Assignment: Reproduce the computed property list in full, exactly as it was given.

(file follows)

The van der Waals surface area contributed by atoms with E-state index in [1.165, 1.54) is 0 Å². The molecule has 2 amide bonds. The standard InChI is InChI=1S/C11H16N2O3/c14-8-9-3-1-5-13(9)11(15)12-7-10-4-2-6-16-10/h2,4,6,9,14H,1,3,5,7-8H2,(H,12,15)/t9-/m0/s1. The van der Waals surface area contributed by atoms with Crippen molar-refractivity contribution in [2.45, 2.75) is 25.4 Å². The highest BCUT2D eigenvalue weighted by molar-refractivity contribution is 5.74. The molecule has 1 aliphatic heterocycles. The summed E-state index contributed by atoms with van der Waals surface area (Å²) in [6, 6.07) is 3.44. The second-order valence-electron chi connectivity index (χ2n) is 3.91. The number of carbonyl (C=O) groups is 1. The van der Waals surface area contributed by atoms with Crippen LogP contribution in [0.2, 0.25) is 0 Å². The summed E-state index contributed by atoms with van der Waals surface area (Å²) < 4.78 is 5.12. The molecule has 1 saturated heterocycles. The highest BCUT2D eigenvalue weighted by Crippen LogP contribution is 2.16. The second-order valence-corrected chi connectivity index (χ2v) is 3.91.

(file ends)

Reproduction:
The van der Waals surface area contributed by atoms with E-state index in [1.165, 1.54) is 0 Å². The molecule has 2 amide bonds. The standard InChI is InChI=1S/C11H16N2O3/c14-8-9-3-1-5-13(9)11(15)12-7-10-4-2-6-16-10/h2,4,6,9,14H,1,3,5,7-8H2,(H,12,15)/t9-/m0/s1. The van der Waals surface area contributed by atoms with Crippen molar-refractivity contribution in [2.45, 2.75) is 25.4 Å². The highest BCUT2D eigenvalue weighted by molar-refractivity contribution is 5.74. The molecule has 1 aliphatic heterocycles. The summed E-state index contributed by atoms with van der Waals surface area (Å²) in [6, 6.07) is 3.44. The second-order valence-electron chi connectivity index (χ2n) is 3.91. The number of carbonyl (C=O) groups is 1. The van der Waals surface area contributed by atoms with Crippen LogP contribution in [0.2, 0.25) is 0 Å². The summed E-state index contributed by atoms with van der Waals surface area (Å²) < 4.78 is 5.12. The molecule has 1 saturated heterocycles. The highest BCUT2D eigenvalue weighted by Crippen LogP contribution is 2.16. The second-order valence-corrected chi connectivity index (χ2v) is 3.91.